There was a particular way that George’s hands roved for and with the bass; some kind of non-euclidian space being described. Not at all punching the clock of well trodden bass lines (no disrespect there, since he could pad around with gentle care in those shoes too) but rather pointing to (George pointed at nothing-in-particular all the time) and initiating things that were bluffs, blinds, never quite suggesting any harmony or impulse but coaxing a very sideways-shifting but grounded human presence.
Daniel and Fritz have known each other a long time, hovering around the edges of each other’s gigs in NY through the years but rarely playing together. When Daniel came to Glasgow to perform with William Parker in 2012 they reconnected and set plans in motion to work on a new project. This trio was the outcome.
George and I hit it off crackin’ jokes in the back row of a Glasgow Improvisers Orchestra gig. We talked about jamming together for a coupla years before it finally happened. By then I lived just up the hill and so it soon became a weekly occurrence. We would meet during the day, drink lots of strong coffee and shoot the breeze before playing music in his living room. He was a free players through and through and seemed to thrive on sound!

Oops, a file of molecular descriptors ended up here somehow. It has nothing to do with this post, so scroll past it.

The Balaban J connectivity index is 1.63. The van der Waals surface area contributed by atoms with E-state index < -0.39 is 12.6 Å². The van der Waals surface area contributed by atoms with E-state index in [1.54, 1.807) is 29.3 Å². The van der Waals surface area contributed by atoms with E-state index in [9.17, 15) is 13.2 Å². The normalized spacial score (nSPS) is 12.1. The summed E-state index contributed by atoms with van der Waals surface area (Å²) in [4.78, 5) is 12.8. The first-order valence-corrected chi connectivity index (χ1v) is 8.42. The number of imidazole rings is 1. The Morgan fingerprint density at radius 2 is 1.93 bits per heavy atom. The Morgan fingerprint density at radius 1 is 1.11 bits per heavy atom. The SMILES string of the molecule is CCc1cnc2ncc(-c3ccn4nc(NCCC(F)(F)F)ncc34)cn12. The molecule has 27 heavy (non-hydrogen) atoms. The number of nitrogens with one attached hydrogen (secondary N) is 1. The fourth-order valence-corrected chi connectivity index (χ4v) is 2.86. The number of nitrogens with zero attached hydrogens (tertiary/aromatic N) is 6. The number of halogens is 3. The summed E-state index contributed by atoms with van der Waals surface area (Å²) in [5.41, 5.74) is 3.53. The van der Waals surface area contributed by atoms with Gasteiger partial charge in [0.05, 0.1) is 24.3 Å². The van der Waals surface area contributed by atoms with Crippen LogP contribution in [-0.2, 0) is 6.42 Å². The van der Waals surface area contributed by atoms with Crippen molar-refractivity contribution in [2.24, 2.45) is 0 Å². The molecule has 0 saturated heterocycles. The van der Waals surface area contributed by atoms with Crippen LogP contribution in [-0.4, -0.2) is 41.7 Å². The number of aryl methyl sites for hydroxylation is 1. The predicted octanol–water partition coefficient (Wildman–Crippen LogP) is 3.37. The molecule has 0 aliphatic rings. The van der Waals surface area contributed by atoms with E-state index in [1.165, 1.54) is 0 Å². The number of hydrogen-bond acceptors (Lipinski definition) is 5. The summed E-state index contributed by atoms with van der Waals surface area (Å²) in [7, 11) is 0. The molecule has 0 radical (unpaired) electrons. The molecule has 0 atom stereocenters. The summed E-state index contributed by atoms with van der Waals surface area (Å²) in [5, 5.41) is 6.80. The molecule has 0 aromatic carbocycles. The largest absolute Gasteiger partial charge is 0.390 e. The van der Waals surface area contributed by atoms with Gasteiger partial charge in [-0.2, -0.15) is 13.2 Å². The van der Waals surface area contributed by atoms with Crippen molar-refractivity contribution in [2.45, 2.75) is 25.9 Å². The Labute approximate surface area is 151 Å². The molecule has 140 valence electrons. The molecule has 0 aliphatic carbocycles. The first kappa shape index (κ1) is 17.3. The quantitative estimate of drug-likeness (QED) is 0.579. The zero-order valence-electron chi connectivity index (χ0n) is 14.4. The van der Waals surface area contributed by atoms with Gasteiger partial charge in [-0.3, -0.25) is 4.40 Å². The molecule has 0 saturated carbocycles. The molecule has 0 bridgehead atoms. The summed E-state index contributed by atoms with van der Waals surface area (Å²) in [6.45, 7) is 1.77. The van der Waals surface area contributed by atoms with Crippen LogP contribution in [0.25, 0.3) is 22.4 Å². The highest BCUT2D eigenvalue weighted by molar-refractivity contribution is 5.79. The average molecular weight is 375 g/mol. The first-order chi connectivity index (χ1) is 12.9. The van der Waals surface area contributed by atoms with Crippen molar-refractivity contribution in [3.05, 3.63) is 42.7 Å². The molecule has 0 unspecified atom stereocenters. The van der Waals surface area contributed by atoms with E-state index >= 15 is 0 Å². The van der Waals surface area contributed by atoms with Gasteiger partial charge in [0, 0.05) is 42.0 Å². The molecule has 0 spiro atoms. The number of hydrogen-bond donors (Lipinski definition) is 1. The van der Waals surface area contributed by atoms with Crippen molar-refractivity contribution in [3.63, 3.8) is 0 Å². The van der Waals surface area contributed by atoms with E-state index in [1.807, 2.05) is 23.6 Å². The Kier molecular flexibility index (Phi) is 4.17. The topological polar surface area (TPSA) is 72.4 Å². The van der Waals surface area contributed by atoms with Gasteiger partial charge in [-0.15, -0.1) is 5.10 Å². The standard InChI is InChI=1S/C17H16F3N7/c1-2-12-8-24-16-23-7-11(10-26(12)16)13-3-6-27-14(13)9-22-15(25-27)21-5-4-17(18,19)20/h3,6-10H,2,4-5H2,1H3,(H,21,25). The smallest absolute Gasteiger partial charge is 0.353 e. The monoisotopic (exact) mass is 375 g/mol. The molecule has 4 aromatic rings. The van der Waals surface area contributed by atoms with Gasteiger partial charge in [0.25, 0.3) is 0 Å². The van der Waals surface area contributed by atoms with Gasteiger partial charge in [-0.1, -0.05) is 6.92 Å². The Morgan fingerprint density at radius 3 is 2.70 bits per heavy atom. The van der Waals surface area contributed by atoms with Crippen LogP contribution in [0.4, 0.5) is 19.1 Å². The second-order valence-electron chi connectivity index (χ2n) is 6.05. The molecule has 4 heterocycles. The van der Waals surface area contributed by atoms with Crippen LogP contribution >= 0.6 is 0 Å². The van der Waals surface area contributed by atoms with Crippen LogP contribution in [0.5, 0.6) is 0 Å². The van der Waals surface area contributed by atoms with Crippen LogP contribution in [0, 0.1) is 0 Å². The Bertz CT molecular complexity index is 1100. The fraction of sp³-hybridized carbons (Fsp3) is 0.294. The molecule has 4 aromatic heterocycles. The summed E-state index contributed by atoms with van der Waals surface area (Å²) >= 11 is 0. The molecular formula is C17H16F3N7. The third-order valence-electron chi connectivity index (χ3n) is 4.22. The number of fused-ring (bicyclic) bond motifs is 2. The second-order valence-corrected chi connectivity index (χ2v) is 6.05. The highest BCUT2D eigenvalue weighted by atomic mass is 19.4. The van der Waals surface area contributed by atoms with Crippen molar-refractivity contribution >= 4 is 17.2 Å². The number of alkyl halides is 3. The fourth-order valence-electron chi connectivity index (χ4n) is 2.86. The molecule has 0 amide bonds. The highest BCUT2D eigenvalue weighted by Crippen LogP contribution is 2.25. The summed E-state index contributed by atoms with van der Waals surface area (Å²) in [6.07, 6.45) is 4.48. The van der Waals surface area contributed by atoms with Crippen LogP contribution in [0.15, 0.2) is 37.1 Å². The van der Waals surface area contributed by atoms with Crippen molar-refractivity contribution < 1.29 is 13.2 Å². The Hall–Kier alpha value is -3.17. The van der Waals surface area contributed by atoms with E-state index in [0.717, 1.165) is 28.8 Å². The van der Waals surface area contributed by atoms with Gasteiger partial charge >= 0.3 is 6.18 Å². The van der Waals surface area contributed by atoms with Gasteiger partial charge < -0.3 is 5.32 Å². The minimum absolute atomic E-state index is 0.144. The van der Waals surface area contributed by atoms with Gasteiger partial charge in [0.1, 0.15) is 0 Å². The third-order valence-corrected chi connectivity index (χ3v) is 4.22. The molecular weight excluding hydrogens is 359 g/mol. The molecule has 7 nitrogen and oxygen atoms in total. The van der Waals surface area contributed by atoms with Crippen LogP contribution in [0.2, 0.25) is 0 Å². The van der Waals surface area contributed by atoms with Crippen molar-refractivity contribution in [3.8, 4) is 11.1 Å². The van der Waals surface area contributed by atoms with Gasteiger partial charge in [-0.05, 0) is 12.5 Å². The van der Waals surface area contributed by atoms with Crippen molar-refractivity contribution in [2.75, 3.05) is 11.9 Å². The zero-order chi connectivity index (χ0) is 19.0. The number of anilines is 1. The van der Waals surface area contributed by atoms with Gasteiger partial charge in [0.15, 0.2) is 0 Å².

I was psyched that he was totally comfortable in the ultra weird zones that I like to inhabit. He pushed himself and his instrument to fantastic extremes. George quickly became one of my favourite collaborators. He was always down for playing. And he loved to talk about music, sounds, ideas, dreams, politics and life. He joined me and my family for Christmas dinner a few times and always brought a fresh pineapple to parties. - FW
Alasdair Campbell, who knows a good thing when he hears it, booked the project for his Counterflows festival without hesitation. We thank him once again for his amazing and ceaseless support for this music.
The concert is presented in its entirety.
Interview with George Lyle 2015
Alasdair Campbell on George Lyle 2015
Saturday, 23 February 2013
Tuesday, 19 June 2012